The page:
As we present our 2020 Annual Report we do so in the midst of a worldwide health crisis and elevated tensions at the national level. In many ways, our fiscal year was characteristically productive. Early in the year we unveiled a bold new strategy for FCLF, which. will guide the work of our organization through 2024 with a clear focus on our core purpose of lending and leading capital to maximize opportunities for people and places outside of the economic mainstream.
Then, with the onset of the global pandemic, quickly followed by the recognition that we must do better as a society to address long standing racial inequalities, the year became increasingly difficult – for the nation, for FCLF, and most importantly, for the people and communities we exist to serve. The economic and societal impacts caused by these events challenged us all, and we are doing our very best to respond.
FCLF acted in decisive ways to ensure that Florida’s community development infrastructure – including the hundreds of nonprofits and mission-aligned businesses that we have the honor of serving – is able to absorb the inevitable financial shocks in the midst of this recession. We took immediate steps by offering payment relief, creating new lending products, and gathering resources so that these organizations could continue to provide services and protect affordable housing for those outside of the economic mainstream.
Our top priority is that, collectively, Florida’s community development infrastructure comes out of these dual crises stronger than when we entered them. We are deeply thankful to our funders and investors, whose flexibility and generosity made it possible for FCLF to bring meaningful capital to address the current situation.
As we move forward into fiscal year 2021, a year that marks the 25th anniversary of FCLF’s first loan, we remain committed to working toward the social, political, and economic justice goals that our founders envisioned so many years ago. Today, our work toward achieving those goals is more challenging than ever, but we have never been more determined to use our capital and expertise to ensure a more dignified, just, and prosperous future to people and places that have traditionally lacked the same opportunities as the rest of society.
We derive our strength and resolve from the inspiring work of our borrowers. We are proud to share just a sampling of their stories in this year’s annual report, as these organizations and their projects serve as a beacon of light that capital, when focused on doing well, can have lasting impacts for Floridians and the communities in which they live.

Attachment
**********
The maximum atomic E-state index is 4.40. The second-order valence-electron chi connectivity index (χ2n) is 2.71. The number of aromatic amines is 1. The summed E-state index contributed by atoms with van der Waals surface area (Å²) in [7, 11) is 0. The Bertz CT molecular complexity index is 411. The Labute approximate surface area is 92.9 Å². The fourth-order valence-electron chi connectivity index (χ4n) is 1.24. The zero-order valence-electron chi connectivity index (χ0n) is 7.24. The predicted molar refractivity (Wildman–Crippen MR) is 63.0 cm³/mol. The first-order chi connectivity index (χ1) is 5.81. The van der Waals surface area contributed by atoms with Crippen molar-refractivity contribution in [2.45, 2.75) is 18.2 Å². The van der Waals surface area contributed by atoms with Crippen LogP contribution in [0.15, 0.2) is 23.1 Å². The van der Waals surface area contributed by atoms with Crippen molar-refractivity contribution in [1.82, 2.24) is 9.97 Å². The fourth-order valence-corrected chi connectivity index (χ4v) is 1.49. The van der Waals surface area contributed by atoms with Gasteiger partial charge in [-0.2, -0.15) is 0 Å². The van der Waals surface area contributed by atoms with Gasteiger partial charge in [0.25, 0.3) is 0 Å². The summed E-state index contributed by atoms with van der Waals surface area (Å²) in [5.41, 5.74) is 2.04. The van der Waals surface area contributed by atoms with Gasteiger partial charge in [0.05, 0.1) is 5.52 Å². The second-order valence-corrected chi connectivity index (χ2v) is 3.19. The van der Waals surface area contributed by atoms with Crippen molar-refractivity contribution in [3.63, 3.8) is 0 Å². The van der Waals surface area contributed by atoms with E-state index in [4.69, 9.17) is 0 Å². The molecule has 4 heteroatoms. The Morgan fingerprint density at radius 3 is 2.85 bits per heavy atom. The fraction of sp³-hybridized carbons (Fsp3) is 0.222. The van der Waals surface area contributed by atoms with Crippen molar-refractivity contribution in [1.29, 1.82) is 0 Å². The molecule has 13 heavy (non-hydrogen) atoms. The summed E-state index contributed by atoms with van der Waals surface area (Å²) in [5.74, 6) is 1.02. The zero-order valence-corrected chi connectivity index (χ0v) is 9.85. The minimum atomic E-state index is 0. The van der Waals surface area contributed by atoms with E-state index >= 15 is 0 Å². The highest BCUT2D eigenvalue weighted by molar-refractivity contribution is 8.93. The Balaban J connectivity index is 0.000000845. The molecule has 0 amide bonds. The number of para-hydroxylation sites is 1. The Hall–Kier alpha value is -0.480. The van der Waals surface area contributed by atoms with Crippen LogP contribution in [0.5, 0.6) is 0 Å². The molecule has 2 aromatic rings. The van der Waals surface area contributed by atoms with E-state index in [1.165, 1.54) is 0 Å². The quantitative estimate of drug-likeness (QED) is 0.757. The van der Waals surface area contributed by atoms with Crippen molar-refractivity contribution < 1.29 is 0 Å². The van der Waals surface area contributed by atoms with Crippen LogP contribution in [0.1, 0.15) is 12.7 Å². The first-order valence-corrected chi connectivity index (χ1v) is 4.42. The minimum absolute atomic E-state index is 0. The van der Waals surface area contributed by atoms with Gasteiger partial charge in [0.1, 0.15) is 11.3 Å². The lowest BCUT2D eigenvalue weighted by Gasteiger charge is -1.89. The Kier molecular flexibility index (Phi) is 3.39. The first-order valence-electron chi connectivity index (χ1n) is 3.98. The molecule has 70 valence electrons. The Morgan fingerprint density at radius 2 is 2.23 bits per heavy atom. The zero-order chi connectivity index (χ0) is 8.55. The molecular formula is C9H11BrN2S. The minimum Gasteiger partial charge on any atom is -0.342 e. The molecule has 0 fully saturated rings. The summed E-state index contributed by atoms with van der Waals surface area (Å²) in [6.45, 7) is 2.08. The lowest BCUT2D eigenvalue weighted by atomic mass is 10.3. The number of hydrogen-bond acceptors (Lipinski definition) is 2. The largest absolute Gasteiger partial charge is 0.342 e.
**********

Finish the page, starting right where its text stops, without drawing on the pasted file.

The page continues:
FOCUSING ON FLORIDA’S COMMUNITIES
Habitat for Humanity Greater Orlando & Osceola County
"Partnering with FCLF has allowed us to lower costs and maintain our construction schedule. In the long run, this partnership will help us serve more families, more efficiently.”− Catherine Steck McManus, President & CEO
A $500,000 construction line of credit from FCLF allowed Habitat Orlando & Osceola to build 10 new, single-family affordable houses, removing visual and economic blight and replacing it with newly constructed, resident-owned homes. By purchasing homes and becoming residents of the community, these new households also contribute to improving the local economy.
Jessie Trice Community Health
“We are proud to partner with FCLF on this project, which expands access to innovative, quality, comprehensive primary healthcare in our communities.”− Annie Neasman, President & CEO
With $9 million in NMTC allocation and $4.3 million in community development financing from FCLF, Jessie Trice Community Health System is building a new 15,000 square-foot clinic in Miami Gardens that will provide 13,000+ clients with medical, dental, mental health and pharmacy services – all on a sliding fee scale for the uninsured and under-insured.
Residential Options of Florida, ROOF
“When we visit our residents in their new home, we can already see the impact the funding is having, transforming the lives of adults with disabilities who, thanks to FCLF, Lee County, and ROOF, are now living independently, fully included in their community.”− Sheryl Soukup, Executive Director
With $500,000 financed through FCLF, ROOF purchased 2 houses, renovating them to provide 6 permanent, supportive homes, using a shared model that provides access to personal care, budgeting, and transportation services. The project provides a powerful impact for adults with disabilities who live in these homes
RESPONDING TO THE COVID-19 CRISIS
In March 2020, FCLF took immediate action and extraordinary steps to help our borrowers respond to the effects of the COVID-19 pandemic occurring across Florida. We focused on two main objectives:
- Ensure our borrowers could continue providing essential goods and services for the low-income clients they serve; and
- Protect Florida’s community and economic development infrastructure and prevent the catastrophic erosion of a system that took decades to build.
With these objectives in mind, we quickly developed and implemented the following COVID-19 relief tools:
- We eliminated late fees across our portfolio and offered 90-day payment deferrals to existing borrowers. Nearly 30% of the portfolio received this immediate payment relief.
- We developed and maintained a dedicated web page of COVID-19 resources specifically targeted to our borrowers.
- We designated $500,000 of FCLF’s own equity to seed a COVID-19 emergency working capital loan program, with a goal to grow the fund to $4,000,000. By fiscal year end we had raised an additional $1,000,000 and had deployed $700,000 in working capital loans.
- We dedicated significant staff resources to help Florida nonprofits access nearly $5 million from the federal Payment Protection Program (PPP) in collaboration with CDFI partner, Community Reinvestment Fund.